Oh, and it had a beautifully large slide out. The slider and huge windows were what made us sign on the dotted line.


Meet Keystone (and me and Mandy). She’s our 2002 Keystone Cougar 276 weighing in at 8,300 pounds fully loaded. This was our first home. And we paid cash. Sweet!

This isn't our exact floorplan, but it's pretty close. The main difference is our toilet and shower are in the same room and we have a bigger wardrobe closet. All the better to hold all of Mandy's clothes.

This isn’t our exact floorplan, but it’s pretty close. The main difference is our toilet and shower are in the same room and we have a bigger wardrobe closet. All the better to hold all of Mandy’s clothes.

She’s a real beauty in terms of the floor plan, but I’m a bit biased.

The real shocker was the price. Keystone rang up at $4,911. We bought her from Camping World of Buffalo and they couldn’t have been more helpful through the whole process, especially Sarah and Bill. We ended up paying an extra $750 to have her cleaned and detailed. The crew there did a stellar job fixing all of the little things and resealing her.

All told, we were out the door for under $6,000, way under budget. That gave us room to put even more money into fixing her up and making it our own.

Inside Keystone when we first bought her

The decor really wasn’t that bad. I actually liked it more than most of the newer RVs coming out!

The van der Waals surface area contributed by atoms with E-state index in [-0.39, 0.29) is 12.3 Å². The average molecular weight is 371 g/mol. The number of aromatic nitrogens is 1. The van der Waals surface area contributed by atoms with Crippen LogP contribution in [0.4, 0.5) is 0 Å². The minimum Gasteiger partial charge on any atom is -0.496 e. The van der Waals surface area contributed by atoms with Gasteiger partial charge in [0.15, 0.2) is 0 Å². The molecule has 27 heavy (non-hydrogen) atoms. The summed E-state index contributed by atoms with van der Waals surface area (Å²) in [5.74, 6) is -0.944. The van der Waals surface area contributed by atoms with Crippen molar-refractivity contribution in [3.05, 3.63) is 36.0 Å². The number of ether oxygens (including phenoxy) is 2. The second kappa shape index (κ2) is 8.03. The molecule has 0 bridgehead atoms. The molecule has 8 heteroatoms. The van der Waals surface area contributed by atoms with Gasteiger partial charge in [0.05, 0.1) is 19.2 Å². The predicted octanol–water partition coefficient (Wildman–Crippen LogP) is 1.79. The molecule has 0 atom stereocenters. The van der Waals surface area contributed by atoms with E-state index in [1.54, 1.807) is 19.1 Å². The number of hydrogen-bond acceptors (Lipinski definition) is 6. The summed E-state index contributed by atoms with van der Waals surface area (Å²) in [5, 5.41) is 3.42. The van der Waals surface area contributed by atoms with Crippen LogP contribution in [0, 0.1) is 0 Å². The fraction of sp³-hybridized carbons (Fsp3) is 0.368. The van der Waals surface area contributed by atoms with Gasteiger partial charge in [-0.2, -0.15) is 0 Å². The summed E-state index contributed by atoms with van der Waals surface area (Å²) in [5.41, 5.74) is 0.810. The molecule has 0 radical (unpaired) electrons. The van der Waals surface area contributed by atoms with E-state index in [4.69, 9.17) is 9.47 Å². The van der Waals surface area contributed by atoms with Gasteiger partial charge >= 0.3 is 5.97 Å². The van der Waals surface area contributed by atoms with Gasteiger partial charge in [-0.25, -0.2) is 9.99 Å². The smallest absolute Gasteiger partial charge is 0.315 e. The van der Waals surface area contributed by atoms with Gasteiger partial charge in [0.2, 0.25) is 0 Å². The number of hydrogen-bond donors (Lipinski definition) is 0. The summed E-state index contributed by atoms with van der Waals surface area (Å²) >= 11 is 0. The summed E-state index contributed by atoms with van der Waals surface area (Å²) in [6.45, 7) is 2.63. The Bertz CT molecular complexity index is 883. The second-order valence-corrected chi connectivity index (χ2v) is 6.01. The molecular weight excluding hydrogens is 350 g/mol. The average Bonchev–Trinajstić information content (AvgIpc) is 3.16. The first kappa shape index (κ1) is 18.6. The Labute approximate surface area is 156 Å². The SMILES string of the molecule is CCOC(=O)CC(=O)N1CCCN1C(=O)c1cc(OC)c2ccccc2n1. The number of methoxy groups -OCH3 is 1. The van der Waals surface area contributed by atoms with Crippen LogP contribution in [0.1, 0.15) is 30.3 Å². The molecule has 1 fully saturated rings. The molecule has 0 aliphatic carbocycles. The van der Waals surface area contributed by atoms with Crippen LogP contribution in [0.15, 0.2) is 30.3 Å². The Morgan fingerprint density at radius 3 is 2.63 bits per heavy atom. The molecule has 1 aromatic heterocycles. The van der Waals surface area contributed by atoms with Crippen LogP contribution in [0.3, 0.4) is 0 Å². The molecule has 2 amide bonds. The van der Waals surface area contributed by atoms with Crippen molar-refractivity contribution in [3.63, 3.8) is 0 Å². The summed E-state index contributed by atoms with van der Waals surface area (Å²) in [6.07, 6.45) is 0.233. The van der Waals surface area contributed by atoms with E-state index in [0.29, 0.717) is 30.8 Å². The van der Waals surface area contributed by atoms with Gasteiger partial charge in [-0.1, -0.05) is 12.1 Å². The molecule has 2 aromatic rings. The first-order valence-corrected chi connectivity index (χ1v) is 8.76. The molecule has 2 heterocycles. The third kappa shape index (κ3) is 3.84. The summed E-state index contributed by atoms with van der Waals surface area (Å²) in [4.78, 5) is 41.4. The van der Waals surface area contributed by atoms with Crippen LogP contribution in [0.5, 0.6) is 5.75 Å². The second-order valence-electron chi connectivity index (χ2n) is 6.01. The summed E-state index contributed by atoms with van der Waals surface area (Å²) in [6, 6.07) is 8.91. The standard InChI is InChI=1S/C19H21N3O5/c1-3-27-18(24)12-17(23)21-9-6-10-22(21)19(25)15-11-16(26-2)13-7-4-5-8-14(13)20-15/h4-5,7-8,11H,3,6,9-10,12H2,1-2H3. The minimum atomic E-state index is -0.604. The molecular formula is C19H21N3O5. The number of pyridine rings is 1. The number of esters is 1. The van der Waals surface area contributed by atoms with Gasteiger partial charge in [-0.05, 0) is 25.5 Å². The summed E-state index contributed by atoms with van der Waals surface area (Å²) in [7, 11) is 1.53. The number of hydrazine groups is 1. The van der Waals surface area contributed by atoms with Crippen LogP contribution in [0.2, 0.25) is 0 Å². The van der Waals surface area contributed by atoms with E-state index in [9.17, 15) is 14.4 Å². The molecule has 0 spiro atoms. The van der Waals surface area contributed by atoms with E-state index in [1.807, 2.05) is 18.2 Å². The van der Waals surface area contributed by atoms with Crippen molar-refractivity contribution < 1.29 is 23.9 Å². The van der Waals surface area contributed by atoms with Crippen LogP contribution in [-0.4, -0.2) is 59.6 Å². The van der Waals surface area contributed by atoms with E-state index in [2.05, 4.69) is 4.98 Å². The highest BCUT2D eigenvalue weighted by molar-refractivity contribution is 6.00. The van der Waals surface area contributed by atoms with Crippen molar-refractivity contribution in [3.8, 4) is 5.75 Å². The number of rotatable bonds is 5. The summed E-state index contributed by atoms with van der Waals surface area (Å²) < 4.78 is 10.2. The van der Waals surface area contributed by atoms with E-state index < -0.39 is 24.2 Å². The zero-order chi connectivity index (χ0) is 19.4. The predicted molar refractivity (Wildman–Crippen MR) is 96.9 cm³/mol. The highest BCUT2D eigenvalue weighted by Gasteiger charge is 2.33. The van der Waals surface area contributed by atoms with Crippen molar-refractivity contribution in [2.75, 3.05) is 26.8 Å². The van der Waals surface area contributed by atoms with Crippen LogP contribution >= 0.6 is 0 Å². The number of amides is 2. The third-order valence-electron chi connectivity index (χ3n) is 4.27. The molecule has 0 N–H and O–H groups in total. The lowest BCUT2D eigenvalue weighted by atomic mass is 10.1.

But there’s still work to be done. Mandy’s wheels were turning as soon as we pulled off the lot.

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  • Reply Lynn Grogan February 22, 2016 at 11:48 am

    Hey All! I’m loving your blog so far. We’re in the market for a 5th Wheel and you got a GREAT price! Wow! Were there any surprises after you started renovating? I guess for that price I would expect a little water damage or maybe delamination outside, but I haven’t seen anything in your pictures. We’re terrified of buying a lemon and then having to deal with it on the road. Thanks for your help! Lynn

    • Reply Kevin February 22, 2016 at 4:33 pm

      Thanks Lynn! It was a great price, but it had a few minor issues. Overall, we got a great deal, but if we were doing it again, we’d probably spring for a slightly newer fifth wheel. In the 5-7 year old range instead of 15.

      There was some water damage on ours near the front cap, but that leak was easy to patch up. On the outside area near the front cap, there is some minor delamination. It’s about 3 feet by 6 feet. We’re actually working on repairing that this week. Pictures coming soon 🙂

      Good luck with finding your perfect fifth wheel!

  • Reply Lynn Grogan April 9, 2016 at 2:15 am

    Arg… We just discovered some delam in the RV we just bought… Same spot as you actually. Sigh. I swear we checked the outer walls a dozen times, so I’m not sure how we missed this. I’m looking forward to your post on fixing that spot!

  • Reply Victoria July 23, 2017 at 7:08 pm

    Hey, guys! I was wondering if the question of towable vs. motorized RV ever came up? What made you go with a towable trailer?

    • Reply Mandy Holesh August 6, 2017 at 8:44 pm

      We wanted the flexibility of being able to leave our home and drive into town. Also, we wanted a cheap and old home without crazy engine rebuilds or lots of time at dealerships. Trucks are a lot easier to fix than waiting to get into an RV dealership for maintenance. But there is no right or wrong way!